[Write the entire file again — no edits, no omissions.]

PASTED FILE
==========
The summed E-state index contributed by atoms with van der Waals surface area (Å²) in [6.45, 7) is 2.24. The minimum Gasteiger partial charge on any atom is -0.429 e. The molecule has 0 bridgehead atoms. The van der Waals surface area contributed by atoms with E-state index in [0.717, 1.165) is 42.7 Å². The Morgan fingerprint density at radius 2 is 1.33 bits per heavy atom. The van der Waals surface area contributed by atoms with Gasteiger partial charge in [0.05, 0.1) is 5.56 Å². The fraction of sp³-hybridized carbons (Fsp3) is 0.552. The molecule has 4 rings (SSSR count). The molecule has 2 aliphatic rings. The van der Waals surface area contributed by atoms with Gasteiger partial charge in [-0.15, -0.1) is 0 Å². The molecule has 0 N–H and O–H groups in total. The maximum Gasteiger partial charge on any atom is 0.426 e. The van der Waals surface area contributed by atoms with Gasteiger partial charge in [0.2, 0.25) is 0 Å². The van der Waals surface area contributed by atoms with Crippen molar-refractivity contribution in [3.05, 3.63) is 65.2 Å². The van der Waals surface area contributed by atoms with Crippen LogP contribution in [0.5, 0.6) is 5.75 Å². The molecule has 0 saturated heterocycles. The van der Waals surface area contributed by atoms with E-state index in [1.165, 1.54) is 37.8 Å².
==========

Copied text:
The summed E-state index contributed by atoms with van der Waals surface area (Å²) in [6.45, 7) is 2.24. The minimum Gasteiger partial charge on any atom is -0.429 e. The molecule has 0 bridgehead atoms. The van der Waals surface area contributed by atoms with E-state index in [0.717, 1.165) is 42.7 Å². The Morgan fingerprint density at radius 2 is 1.33 bits per heavy atom. The van der Waals surface area contributed by atoms with Gasteiger partial charge in [0.05, 0.1) is 5.56 Å². The fraction of sp³-hybridized carbons (Fsp3) is 0.552. The molecule has 4 rings (SSSR count). The molecule has 2 aliphatic rings. The van der Waals surface area contributed by atoms with Gasteiger partial charge in [-0.15, -0.1) is 0 Å². The molecule has 0 N–H and O–H groups in total. The maximum Gasteiger partial charge on any atom is 0.426 e. The van der Waals surface area contributed by atoms with Gasteiger partial charge in [0.2, 0.25) is 0 Å². The van der Waals surface area contributed by atoms with Crippen molar-refractivity contribution in [3.05, 3.63) is 65.2 Å². The van der Waals surface area contributed by atoms with Crippen LogP contribution in [0.5, 0.6) is 5.75 Å². The molecule has 0 saturated heterocycles. The van der Waals surface area contributed by atoms with E-state index in [1.165, 1.54) is 37.8 Å².